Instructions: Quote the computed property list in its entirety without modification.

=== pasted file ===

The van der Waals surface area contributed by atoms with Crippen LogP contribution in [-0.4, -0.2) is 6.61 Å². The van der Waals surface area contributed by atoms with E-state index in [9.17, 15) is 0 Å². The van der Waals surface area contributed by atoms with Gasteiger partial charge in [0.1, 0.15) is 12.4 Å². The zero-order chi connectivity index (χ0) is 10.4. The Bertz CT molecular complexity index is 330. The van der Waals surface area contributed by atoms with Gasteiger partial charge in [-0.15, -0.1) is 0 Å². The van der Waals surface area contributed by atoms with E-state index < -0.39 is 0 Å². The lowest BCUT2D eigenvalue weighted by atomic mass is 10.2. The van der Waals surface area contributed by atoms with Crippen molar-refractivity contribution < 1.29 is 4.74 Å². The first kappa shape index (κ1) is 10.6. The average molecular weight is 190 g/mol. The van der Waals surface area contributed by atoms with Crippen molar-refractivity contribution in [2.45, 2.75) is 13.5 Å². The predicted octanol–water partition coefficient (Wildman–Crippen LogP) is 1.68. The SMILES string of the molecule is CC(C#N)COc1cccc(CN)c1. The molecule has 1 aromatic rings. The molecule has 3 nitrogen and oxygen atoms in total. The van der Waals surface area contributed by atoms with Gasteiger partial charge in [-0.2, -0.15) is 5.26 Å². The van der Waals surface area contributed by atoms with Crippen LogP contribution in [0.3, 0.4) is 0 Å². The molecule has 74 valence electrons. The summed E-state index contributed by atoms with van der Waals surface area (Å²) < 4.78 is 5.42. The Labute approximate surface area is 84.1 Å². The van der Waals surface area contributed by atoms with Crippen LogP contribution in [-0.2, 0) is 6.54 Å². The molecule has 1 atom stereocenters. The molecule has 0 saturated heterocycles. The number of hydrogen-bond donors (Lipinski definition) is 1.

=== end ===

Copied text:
The van der Waals surface area contributed by atoms with Crippen LogP contribution in [-0.4, -0.2) is 6.61 Å². The van der Waals surface area contributed by atoms with E-state index in [9.17, 15) is 0 Å². The van der Waals surface area contributed by atoms with Gasteiger partial charge in [0.1, 0.15) is 12.4 Å². The zero-order chi connectivity index (χ0) is 10.4. The Bertz CT molecular complexity index is 330. The van der Waals surface area contributed by atoms with Gasteiger partial charge in [-0.15, -0.1) is 0 Å². The van der Waals surface area contributed by atoms with E-state index < -0.39 is 0 Å². The lowest BCUT2D eigenvalue weighted by atomic mass is 10.2. The van der Waals surface area contributed by atoms with Crippen molar-refractivity contribution < 1.29 is 4.74 Å². The first kappa shape index (κ1) is 10.6. The average molecular weight is 190 g/mol. The van der Waals surface area contributed by atoms with Crippen molar-refractivity contribution in [2.45, 2.75) is 13.5 Å². The predicted octanol–water partition coefficient (Wildman–Crippen LogP) is 1.68. The SMILES string of the molecule is CC(C#N)COc1cccc(CN)c1. The molecule has 1 aromatic rings. The molecule has 3 nitrogen and oxygen atoms in total. The van der Waals surface area contributed by atoms with Gasteiger partial charge in [-0.2, -0.15) is 5.26 Å². The van der Waals surface area contributed by atoms with Crippen LogP contribution in [0.3, 0.4) is 0 Å². The molecule has 74 valence electrons. The summed E-state index contributed by atoms with van der Waals surface area (Å²) < 4.78 is 5.42. The Labute approximate surface area is 84.1 Å². The van der Waals surface area contributed by atoms with Crippen LogP contribution in [-0.2, 0) is 6.54 Å². The molecule has 1 atom stereocenters. The molecule has 0 saturated heterocycles. The number of hydrogen-bond donors (Lipinski definition) is 1.